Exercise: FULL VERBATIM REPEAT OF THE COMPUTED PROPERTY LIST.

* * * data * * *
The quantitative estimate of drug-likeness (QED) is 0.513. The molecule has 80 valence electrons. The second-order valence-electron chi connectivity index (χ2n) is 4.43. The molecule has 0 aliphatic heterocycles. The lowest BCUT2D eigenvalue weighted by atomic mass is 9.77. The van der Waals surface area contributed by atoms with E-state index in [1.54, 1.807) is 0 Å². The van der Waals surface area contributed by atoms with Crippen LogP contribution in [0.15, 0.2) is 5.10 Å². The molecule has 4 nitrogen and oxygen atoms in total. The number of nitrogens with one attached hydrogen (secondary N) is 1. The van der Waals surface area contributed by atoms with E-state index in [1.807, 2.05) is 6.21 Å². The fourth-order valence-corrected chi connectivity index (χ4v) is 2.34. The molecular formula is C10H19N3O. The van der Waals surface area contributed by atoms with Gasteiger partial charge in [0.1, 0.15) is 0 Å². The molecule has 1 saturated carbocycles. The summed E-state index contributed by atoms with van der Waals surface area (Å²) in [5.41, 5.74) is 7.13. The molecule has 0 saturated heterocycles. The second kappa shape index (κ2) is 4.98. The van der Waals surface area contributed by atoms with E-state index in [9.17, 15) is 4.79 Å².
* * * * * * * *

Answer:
The quantitative estimate of drug-likeness (QED) is 0.513. The molecule has 80 valence electrons. The second-order valence-electron chi connectivity index (χ2n) is 4.43. The molecule has 0 aliphatic heterocycles. The lowest BCUT2D eigenvalue weighted by atomic mass is 9.77. The van der Waals surface area contributed by atoms with E-state index in [1.54, 1.807) is 0 Å². The van der Waals surface area contributed by atoms with Crippen LogP contribution in [0.15, 0.2) is 5.10 Å². The molecule has 4 nitrogen and oxygen atoms in total. The number of nitrogens with one attached hydrogen (secondary N) is 1. The van der Waals surface area contributed by atoms with E-state index in [1.807, 2.05) is 6.21 Å². The fourth-order valence-corrected chi connectivity index (χ4v) is 2.34. The molecular formula is C10H19N3O. The van der Waals surface area contributed by atoms with Gasteiger partial charge in [0.1, 0.15) is 0 Å². The molecule has 1 saturated carbocycles. The summed E-state index contributed by atoms with van der Waals surface area (Å²) in [5.41, 5.74) is 7.13. The molecule has 0 saturated heterocycles. The second kappa shape index (κ2) is 4.98. The van der Waals surface area contributed by atoms with E-state index in [9.17, 15) is 4.79 Å².